Let’s say you’re looking to improve your healthcare organization’s customer experience (CX). What’s your first move? If you’re like many executives, your gut instinct is probably to zero in on each of the external touchpoints driving that experience.
It makes sense. After all, those direct points of customer interaction — from marketing materials to your member portal to customer support — form the outward manifestation of your products and services.
But what if we told you that your CX problems are more than skin deep? That in order to find lasting solutions to your external issues, you need to address the root causes in your internal systems? The truth is that a superior customer experience begins with the right operational infrastructure: the people, workflows, and systems that support your products, services, and digital experiences.
Your first step toward a brighter CX future is something called service design mapping.
Just as customer journey mapping plots and assesses the outward-facing touchpoints that comprise your customer experience, service design mapping allows you to take stock of the internal systems and processes underlying that experience. Doing so allows you to uncover the root causes of your most stubborn CX issues — and identify opportunities for long-lasting improvement.
What Is Service Design?
Before we get into the details of service design mapping, let’s take a closer look at service design.
Service design is the means by which your internal teams deliver the products and services that, together, make up your organization’s customer experience. In a very real sense, customer experience and service design are two sides of the same coin.
It’s a little like putting on a play. Your customer experience is what happens onstage, while service design is what happens behind the scenes. From the audience’s perspective, the entire experience is encompassed by what they can see — the set, lighting, costumes, and actors all working together visibly onstage. But the performance depends on much more than that. Backstage, the crew readies props, adjusts the lighting and sound, reorders set pieces, and so on. Their activities may be invisible to the audience, but they are every bit as critical to the show’s success.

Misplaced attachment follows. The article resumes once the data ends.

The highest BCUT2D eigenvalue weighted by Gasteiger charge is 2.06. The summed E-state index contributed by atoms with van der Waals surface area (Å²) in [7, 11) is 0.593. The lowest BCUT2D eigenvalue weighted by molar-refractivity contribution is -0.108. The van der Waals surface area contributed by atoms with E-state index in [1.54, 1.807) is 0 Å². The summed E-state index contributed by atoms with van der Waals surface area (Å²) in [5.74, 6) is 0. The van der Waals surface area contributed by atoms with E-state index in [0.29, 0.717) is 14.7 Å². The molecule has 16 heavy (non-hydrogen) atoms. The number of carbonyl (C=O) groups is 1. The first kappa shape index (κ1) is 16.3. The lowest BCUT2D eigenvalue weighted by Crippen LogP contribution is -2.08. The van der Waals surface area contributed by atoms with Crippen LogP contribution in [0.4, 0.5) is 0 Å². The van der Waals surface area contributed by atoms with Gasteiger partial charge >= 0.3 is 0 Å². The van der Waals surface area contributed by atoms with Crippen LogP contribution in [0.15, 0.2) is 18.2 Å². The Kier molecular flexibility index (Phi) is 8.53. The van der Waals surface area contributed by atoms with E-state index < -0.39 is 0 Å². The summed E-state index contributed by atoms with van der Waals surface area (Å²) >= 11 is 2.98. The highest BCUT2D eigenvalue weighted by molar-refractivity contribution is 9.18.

You can apply the same “front stage/backstage” analogy to your healthcare organization’s customer experience and service design. Front stage components include direct customer interactions like channels, products, and interfaces. Backstage components include the underlying elements — think policies, technology, infrastructure, people, and systems — that support those front stage touchpoints.
The more synchronized your backstage components are, the more seamless your front stage experience will be, too.
The Benefits of Adopting Service Design Mapping in Your Healthcare Organization
Your internal operations already impact the way your customers interact with your products and services. The question is how.
In many cases, organizations develop internal systems and processes with internal concerns in mind (cost, efficiency, a desire to maintain existing departmental boundaries, and so on). They don’t always stop to consider how those operational decisions will impact the customer’s “front stage” experience. When that happens, the result is a customer experience riddled with unnecessary friction.